It may one day be possible for people to treat food allergies by simply brushing their teeth. A New York City–based company has launched a trial of a product to do that it in a small group of adults. All are allergic to peanuts. The idea is to expose users to small daily doses of a peanut protein. That should help them to build and maintain tolerance to it.
Tying this treatment to a daily routine should help allergy sufferers keep up with regular treatment, say researchers at Intrommune Therapeutics. The company developed the new toothpaste. This product may also do a better job than existing therapies, they add, at delivering the active ingredients in those treatments to immune cells throughout the mouth.
Some 32 million Americans have food allergies. One existing treatment is oral immunotherapy. It exposes patients daily to small amounts of an allergen through doses swallowed as food. An allergen is the material, often a protein, that triggers allergic reactions. However, sometimes people react to this treatment itself. And tolerance to an allergen often wanes without maintenance dosing.
A gentler treatment is sublingual immunotherapy. It delivers smaller doses through liquid drops placed under the tongue. This therapy offers decent protection. It also causes fewer side effects. And it may be especially effective with allergies that are caught early. For instance, the mouth drops produce stronger, more durable benefits in toddlers than in older children. Researchers reported this February 27. They shared their discovery at a virtual meeting of the American Academy of Allergy, Asthma & Immunology.
Still, it can be hard for patients to keep up with this daily therapy. And the immune cells thought to be the best target are not just under the tongue. They’re actually densest inside the cheeks and elsewhere in the mouth.
William Reisacher is an allergist. He works at Weill Cornell Medicine in New York City. Several years ago, he was standing in front of a mirror brushing his teeth. “I saw all the foam in my mouth going into all the areas I wanted it to go,” he says. And that inspired the idea of putting food proteins in a toothpaste. This would get the treatment to the right cells and embed it in a routine daily habit.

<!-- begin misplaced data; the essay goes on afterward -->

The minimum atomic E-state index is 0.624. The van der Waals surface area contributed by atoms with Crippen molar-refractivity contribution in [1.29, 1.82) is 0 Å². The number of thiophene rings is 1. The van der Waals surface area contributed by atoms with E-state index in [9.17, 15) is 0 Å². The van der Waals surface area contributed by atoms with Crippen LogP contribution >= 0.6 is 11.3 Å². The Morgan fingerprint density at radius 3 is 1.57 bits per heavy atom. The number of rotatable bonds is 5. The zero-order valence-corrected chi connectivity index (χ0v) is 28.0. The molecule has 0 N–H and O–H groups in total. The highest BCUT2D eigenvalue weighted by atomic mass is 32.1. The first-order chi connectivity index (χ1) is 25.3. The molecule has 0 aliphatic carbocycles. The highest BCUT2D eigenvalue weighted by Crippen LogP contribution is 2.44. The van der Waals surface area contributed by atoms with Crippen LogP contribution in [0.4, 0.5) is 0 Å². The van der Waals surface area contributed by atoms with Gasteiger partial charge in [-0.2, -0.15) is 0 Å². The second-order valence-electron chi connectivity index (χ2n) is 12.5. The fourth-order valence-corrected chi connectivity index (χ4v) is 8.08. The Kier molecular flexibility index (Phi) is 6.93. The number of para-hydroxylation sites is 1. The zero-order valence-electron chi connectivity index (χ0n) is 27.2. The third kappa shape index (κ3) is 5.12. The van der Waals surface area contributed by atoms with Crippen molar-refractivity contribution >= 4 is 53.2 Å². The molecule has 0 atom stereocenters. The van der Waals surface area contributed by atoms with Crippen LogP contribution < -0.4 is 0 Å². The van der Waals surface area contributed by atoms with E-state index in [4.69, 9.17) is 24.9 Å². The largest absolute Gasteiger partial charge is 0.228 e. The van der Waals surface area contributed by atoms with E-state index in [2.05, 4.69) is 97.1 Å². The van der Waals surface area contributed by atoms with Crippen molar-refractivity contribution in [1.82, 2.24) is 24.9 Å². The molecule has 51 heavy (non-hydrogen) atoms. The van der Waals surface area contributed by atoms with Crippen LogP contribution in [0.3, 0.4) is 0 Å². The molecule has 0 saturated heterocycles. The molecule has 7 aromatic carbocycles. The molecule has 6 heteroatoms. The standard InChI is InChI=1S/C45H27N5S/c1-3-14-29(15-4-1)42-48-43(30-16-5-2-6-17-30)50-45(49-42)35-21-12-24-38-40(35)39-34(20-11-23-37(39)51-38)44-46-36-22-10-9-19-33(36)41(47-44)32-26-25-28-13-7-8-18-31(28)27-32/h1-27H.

“Bill told me this crazy idea he had, and I thought it was genius,” says Michael Nelson. He’s an attorney trained in biology and health care. He cofounded Intrommune to develop the toothpaste. The company just launched a clinical trial of the toothpaste that will enroll 32 adults who are allergic to peanuts. This trial will test how well they tolerate escalating doses of the allergen. Future trials may test toothpastes that contain several allergens, Nelson says.
Other allergists support the toothpaste concept. Some worry, however, about dose control and safety. Someone’s gums can become sore and inflamed. This can happen, for example, after dental work or losing a tooth. Those inflamed gums might let allergens have direct access to the bloodstream. That could increase the risk of body-wide allergic reactions, says Sakina Bajowala. She’s an allergist at Kaneland Allergy & Asthma Center in North Aurora, Ill. She offers oral and sublingual immunotherapies for food and environmental allergies.
“Safety is something I’m going to be watching closely,” she says. But if “they can prove it’s safe and effective,” she says, “then fantastic.”